#GivingTuesday™ is a campaign to create a national day of giving at the start of the annual holiday season. It celebrates and encourages charitable activities that support nonprofit organizations.

While of course it would be good, I see nothing in that statement about increasing donations.

In fact, I would argue that the best part about #GivingTuesday is that the day’s conversation is about nonprofits, donations, and the change we wish to see in the world. While I whole heartedly believe in the nonprofit sector, I don’t believe that it has the respect it deserves amongst general society. The words philanthropy and donation simply aren’t uttered enough in the public eye. #GivingTuesday starts a global conversation about these important topics – it brings nonprofit organizations and philanthropy to the forefront – something that doesn’t happen often enough. The fact that we are talking about it at all is a win.

The author of that post said it himself:

I don’t think it will work. That’s not to say that I don’t think the idea will catch on. I think we’ll see a huge number of tweets and
Instagrams on Giving Tuesday. And I expect that the effort will grow each year. What I don’t think it will do is materially affect giving in any positive way.

I’d challenge him to think outside the box of what “affect giving” might mean.


Treading Water in a Sea of Smarties

This past Saturday I participated in NGen: Moving Nonprofit Leaders from Next to Now, the pre-conference session to the Independent Sector conference. The NGen program’s goal is to “enhance the visibility, leadership capacity and professional networks of emerging leaders under age 40.”

If you don’t know what Independent Sector is, I strongly encourage you to visit their website and learn more. It’s an amazing organization that’s working to bridge the conversations that nonprofit organizations and philanthropic entities are having. We must have a larger, more inclusive conversation about what’s going on in the charitable sector.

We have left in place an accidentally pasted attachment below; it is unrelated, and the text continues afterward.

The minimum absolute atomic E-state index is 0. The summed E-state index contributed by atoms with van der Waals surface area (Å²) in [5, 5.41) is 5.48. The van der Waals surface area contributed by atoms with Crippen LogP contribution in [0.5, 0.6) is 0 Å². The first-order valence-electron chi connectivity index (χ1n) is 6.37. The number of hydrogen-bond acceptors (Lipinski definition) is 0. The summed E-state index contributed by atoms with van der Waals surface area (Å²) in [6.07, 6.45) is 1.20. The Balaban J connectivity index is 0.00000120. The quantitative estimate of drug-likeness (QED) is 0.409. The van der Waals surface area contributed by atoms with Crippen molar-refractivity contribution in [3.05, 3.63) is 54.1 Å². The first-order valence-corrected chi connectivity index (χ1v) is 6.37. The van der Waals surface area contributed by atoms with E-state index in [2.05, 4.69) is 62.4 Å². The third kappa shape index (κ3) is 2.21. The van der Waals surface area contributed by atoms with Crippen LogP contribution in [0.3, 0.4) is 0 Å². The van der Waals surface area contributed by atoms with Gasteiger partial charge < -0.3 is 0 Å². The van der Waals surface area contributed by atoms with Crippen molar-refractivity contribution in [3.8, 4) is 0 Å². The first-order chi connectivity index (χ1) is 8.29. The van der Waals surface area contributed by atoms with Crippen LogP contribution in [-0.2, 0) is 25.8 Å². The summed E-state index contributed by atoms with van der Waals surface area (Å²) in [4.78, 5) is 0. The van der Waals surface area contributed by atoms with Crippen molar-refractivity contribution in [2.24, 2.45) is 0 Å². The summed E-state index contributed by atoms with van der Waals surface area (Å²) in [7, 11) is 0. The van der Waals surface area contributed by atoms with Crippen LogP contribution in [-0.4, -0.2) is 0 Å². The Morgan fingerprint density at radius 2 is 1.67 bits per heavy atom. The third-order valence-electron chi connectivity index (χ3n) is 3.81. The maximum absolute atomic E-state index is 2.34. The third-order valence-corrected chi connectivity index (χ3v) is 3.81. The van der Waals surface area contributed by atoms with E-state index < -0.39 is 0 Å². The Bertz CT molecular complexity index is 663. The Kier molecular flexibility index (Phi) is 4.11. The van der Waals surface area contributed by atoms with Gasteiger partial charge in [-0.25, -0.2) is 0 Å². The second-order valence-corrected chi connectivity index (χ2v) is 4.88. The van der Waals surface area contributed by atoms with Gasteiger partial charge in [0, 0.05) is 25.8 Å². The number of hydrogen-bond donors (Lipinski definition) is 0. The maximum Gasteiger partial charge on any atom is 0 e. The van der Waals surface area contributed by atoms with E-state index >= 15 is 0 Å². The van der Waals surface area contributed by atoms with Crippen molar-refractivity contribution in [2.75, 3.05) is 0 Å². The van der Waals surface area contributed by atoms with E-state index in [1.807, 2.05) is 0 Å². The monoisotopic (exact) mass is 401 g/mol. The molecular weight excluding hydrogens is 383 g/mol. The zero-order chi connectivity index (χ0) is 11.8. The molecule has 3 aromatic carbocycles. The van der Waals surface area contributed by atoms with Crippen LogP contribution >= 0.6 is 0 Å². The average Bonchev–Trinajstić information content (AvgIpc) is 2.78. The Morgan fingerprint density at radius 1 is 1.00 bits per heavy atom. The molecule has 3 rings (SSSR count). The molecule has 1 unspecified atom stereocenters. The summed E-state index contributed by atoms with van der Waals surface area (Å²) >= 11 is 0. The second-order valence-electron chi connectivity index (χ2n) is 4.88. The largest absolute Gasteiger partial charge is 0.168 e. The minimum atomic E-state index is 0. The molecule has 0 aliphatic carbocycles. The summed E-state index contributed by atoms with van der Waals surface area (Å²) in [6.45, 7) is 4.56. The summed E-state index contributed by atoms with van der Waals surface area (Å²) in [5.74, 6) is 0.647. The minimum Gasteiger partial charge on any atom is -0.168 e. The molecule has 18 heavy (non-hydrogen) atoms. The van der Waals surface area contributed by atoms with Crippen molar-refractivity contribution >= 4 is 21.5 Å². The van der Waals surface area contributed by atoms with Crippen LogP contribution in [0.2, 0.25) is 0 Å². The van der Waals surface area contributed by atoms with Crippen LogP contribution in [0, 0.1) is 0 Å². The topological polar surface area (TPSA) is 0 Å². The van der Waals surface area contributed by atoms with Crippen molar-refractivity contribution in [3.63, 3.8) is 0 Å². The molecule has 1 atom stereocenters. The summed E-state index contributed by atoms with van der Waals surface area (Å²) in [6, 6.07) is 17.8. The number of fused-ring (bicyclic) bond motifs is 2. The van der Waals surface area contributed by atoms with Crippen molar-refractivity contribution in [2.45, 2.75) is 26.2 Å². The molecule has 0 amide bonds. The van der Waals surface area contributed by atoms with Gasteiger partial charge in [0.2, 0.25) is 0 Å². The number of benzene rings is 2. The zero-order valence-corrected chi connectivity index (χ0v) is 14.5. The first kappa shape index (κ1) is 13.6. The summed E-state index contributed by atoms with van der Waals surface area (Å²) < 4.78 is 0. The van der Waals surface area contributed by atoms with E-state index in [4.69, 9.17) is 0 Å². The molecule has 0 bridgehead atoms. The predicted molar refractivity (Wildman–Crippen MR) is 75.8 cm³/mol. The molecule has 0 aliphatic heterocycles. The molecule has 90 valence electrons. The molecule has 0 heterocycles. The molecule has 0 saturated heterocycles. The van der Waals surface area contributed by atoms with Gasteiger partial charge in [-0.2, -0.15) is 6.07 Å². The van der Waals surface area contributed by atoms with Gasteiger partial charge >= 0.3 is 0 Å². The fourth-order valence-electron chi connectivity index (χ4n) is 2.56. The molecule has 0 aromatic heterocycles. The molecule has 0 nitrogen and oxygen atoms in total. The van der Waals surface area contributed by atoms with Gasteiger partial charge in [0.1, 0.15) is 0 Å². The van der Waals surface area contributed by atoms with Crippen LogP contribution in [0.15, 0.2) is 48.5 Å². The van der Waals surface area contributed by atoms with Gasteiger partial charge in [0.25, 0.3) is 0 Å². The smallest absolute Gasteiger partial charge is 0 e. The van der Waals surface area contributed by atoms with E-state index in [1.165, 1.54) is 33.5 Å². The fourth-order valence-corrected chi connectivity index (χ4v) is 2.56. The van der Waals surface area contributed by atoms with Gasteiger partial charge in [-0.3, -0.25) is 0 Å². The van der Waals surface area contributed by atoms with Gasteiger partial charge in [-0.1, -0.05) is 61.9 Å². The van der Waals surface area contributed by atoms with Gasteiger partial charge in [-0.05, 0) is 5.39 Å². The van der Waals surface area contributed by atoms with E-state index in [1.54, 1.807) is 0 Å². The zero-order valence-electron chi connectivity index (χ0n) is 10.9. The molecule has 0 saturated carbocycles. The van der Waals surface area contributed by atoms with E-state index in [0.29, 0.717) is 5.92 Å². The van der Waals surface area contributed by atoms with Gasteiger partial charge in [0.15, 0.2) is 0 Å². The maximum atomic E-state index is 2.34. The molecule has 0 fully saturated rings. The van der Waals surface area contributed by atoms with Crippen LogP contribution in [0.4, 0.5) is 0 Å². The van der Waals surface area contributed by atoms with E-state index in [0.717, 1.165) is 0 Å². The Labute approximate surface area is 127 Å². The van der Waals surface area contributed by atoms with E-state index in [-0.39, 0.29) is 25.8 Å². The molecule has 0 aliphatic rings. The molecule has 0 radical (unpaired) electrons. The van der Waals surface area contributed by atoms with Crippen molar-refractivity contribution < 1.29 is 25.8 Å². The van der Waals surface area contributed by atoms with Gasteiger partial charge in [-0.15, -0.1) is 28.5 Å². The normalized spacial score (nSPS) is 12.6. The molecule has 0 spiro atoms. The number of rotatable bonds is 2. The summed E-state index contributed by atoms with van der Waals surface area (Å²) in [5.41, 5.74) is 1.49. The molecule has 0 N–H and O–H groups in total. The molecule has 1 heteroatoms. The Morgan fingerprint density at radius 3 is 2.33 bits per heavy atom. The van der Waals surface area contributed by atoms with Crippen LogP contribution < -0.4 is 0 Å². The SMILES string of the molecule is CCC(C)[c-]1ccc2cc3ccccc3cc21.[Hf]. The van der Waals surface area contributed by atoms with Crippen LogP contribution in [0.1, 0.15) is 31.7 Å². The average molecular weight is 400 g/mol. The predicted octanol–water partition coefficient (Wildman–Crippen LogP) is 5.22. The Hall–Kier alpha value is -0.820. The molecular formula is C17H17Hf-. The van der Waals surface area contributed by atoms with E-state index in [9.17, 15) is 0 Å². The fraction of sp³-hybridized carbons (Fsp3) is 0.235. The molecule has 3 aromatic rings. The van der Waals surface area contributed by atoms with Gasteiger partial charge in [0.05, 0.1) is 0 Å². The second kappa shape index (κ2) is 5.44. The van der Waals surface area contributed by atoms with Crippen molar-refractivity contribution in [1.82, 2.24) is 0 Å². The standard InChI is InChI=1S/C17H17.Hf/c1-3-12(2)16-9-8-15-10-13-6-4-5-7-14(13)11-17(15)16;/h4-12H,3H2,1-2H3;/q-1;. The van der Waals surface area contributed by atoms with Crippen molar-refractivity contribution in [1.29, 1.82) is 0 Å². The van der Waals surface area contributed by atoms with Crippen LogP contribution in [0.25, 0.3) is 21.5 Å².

I signed up to go because the conference was in San Francisco this year and I’m interested in what Independent Sector is doing. What I didn’t expect was how many amazing, intelligent, insightful people I would meet there. There were nonprofit rockstars from around the country sitting at each table discussing sector wide issues, potential solutions, and having incredibly provocative conversations around these issues.

I have to admit I was caught off guard. I’ve always admired this high level thinking, and have thought about it once in a while, but to be able to work for an organization that is advancing these ideals has never been something that’s within my reach. And while I consider myself to be a relatively well versed nonprofit staffer, being surrounded by all these smarty pants was intimidating!

As I listened to what all of them had to say, I soaked up their knowledge and passion, and didn’t pressure myself to have the perfect response or even the need to keep the conversation going. I have much to learn in my time in this sector, and there’s no rush. I just feel fortunate I was able to be in the company of such inspiring people – and one day, I hope to become one of them.